I am a big believer in everyone buying antiques and vintage, but sometimes I forget how intimidating it can be to make a purchase when you’re out of your comfort zone. I have my background growing up in the business, but that doesn’t mean I’m immune to uncertainty and faults in my own judgement. It can be scary so I thought it might help other new collectors if I shared a recent buying story. It turned out great in the end, but I went a little wacky before I found my happy place.
A few weeks ago Anson (my husband) and I went to the Sunday Antique Market in Toronto. It’s a large market with dealers set up inside and out. The packed area offers a great assortment of decorative and housewares items, jewelery, collectibles, art and small antique furniture. Anson and I had each happily bought small items and we were getting ready to leave when I spied a round bamboo shelf near the doors. My first reaction was to smile because the shelf looked to me like pure vintage Tiki. Round with asymmetrical platforms, sitting around 3 feet tall and 3 feet wide, it felt like something out of the 1960s or 70s. I could see it gracing a rec room along with a couch in a tropical print and a hifi stereo. This is what happens when you buy old stuff, by the way, your imagination takes over. Removed from a defined setting, antiques become curiosities in themselves, and you fill in the blanks (right or wrong) of the item’s story.
Anyway, to my surprise Anson was not opposed to checking out the shelf in more detail. So we went up and took a closer look. The price was $125. Hmm. Not an easy bit of cash to drop on something I wasn’t sure about. A man approached us and began to tell us about the piece. He told us the shelf was not from the mid 20th century, but much earlier. He though it was Victorian (late 1800s) and he made reference to the burnt finish as proof. He said the shelf was all notched construction without the use of nails. Finally, he lowered the price to $110. Now, all of a sudden, it was exciting to think we could own this marvelous piece. Victorian bamboo! Isn’t that really collectible? The rush of emotion was saying “I must have this” and it felt good. Looking at Anson, I could see he felt the same way. We paid the man, shook his hand, and carried the shelf to our car.
In the ten minutes it took to carry the shelf to the car I experienced my first taste of bitter suspicion. The shelf was solid, yes, but some of the bamboo was cracked. Why hadn’t I seen that? There were not nails but large screws helping hold the bottom construction together. And what about the style? I knew this looked a lot more 1960s than Victorian. Or did I know that? My mood crashed as I tried to reconcile what I was now suspecting with what I had believed only moments earlier. Was it even old? I did a Google search on my phone and found a warning about fake and newly made bamboo being sold as Victorian.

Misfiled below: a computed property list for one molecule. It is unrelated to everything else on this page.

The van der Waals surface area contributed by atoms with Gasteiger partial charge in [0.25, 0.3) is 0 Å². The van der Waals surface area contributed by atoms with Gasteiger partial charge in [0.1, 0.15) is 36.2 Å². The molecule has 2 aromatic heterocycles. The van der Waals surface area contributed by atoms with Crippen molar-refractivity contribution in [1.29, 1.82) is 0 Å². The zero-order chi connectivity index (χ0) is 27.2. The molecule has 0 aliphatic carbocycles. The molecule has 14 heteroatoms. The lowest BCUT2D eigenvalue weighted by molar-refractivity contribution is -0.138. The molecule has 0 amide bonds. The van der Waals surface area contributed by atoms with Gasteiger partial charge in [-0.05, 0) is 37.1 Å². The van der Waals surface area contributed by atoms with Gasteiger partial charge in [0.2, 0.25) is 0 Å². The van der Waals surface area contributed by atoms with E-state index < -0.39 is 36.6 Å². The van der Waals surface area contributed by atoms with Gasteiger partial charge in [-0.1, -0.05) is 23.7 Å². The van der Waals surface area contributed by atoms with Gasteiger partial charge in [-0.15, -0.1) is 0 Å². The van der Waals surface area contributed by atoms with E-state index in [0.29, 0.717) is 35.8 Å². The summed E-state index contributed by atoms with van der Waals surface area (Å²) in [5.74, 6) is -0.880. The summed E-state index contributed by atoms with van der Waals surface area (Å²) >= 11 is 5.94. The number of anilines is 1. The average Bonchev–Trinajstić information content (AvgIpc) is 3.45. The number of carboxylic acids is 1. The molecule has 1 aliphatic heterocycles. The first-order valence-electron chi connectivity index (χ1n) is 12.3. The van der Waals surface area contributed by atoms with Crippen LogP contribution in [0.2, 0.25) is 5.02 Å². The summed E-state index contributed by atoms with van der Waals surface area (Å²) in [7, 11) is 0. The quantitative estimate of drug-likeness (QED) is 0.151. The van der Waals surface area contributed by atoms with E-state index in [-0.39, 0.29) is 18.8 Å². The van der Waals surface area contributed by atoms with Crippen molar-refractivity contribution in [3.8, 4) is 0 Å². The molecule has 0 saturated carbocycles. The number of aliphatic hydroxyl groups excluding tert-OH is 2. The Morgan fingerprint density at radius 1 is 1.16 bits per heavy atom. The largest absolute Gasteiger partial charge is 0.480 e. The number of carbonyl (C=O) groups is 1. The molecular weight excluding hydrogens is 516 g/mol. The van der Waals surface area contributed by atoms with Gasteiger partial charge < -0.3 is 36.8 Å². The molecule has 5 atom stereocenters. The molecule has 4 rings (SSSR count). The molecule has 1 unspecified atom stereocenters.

Had I been bamboozled?!
Even thinking of that pun could not lift my spirits! The money wasn’t even the point – my pride was hurt. I was certain the man who sold me the shelf thought he was telling us the truth. But was it the truth? The whole ride home I was voicing my concerns and bouncing between opinions. I decided the shelf was not new – it was too well made and the finish looked old. But questions remained. After much comforting Anson finally asked “do you still like it?”. Yes, I answered. “Then it’s worth it!” he said. Anson had a clarity I lacked. Yes, I did like it. Yes, I liked it even if it wasn’t Victorian. Yes. Okay.
When I got home I took a few photos and phoned my parents for some quick feedback. They liked the shelf although it was not really to their taste. They thought it probably wasn’t Victorian but maybe from the 1940s to coincide with that time’s heightened interest in “Oriental” design. I confirmed it was solid and not missing any pieces that I could see. Finally we agreed it was just my style and really, what can you buy nowadays with $100? They thought it was a good buy, Anson thought it was a good buy, and now I did too.
I put the shelf on an antique cupboard in our dining room and put some of my McCoy pottery on it. I had bought the piece specifically to display the pottery and I was happy to see it suited my vintage planters nicely. So in the space of a few hours the saga of the bamboo shelf had finally come to an end. In that time I had gone from the rush of love at first sight, to the lows of suspicion and fear, and then back up to contentment. Kind of a crazy amount of emotion for a shopping trip, but also probably normal for a less experienced buyer like me. I still don’t know for sure when the shelf was made, but that’s sometimes the reality of buying antiques. I know it’s well made, and most importantly I know I like it. Every buyer has to take a leap of faith sometimes (no one – buyer or seller – can be an expert on everything), but if you buy what you love you will not regret it.
Now to see what all the fuss was about! Here’s the shelf: